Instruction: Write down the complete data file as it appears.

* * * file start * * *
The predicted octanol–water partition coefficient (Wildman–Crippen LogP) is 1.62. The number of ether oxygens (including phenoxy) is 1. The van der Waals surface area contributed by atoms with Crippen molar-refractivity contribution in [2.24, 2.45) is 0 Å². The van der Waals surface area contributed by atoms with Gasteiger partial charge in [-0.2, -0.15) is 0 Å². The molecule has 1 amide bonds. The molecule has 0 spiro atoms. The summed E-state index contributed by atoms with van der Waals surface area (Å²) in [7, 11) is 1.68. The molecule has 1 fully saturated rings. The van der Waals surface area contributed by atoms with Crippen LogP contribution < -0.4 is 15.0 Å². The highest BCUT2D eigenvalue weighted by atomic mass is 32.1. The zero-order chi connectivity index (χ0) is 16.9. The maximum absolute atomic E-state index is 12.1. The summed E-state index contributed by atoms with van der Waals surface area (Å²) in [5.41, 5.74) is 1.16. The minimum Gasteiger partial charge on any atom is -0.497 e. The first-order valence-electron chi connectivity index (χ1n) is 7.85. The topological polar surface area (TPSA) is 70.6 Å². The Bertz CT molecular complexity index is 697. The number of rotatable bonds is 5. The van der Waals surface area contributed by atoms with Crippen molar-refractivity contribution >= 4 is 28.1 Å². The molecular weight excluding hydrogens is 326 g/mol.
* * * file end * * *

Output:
The predicted octanol–water partition coefficient (Wildman–Crippen LogP) is 1.62. The number of ether oxygens (including phenoxy) is 1. The van der Waals surface area contributed by atoms with Crippen molar-refractivity contribution in [2.24, 2.45) is 0 Å². The van der Waals surface area contributed by atoms with Gasteiger partial charge in [-0.2, -0.15) is 0 Å². The molecule has 1 amide bonds. The molecule has 0 spiro atoms. The summed E-state index contributed by atoms with van der Waals surface area (Å²) in [7, 11) is 1.68. The molecule has 1 fully saturated rings. The van der Waals surface area contributed by atoms with Crippen LogP contribution < -0.4 is 15.0 Å². The highest BCUT2D eigenvalue weighted by atomic mass is 32.1. The zero-order chi connectivity index (χ0) is 16.9. The maximum absolute atomic E-state index is 12.1. The summed E-state index contributed by atoms with van der Waals surface area (Å²) in [5.41, 5.74) is 1.16. The minimum Gasteiger partial charge on any atom is -0.497 e. The first-order valence-electron chi connectivity index (χ1n) is 7.85. The topological polar surface area (TPSA) is 70.6 Å². The Bertz CT molecular complexity index is 697. The number of rotatable bonds is 5. The van der Waals surface area contributed by atoms with Crippen molar-refractivity contribution >= 4 is 28.1 Å². The molecular weight excluding hydrogens is 326 g/mol.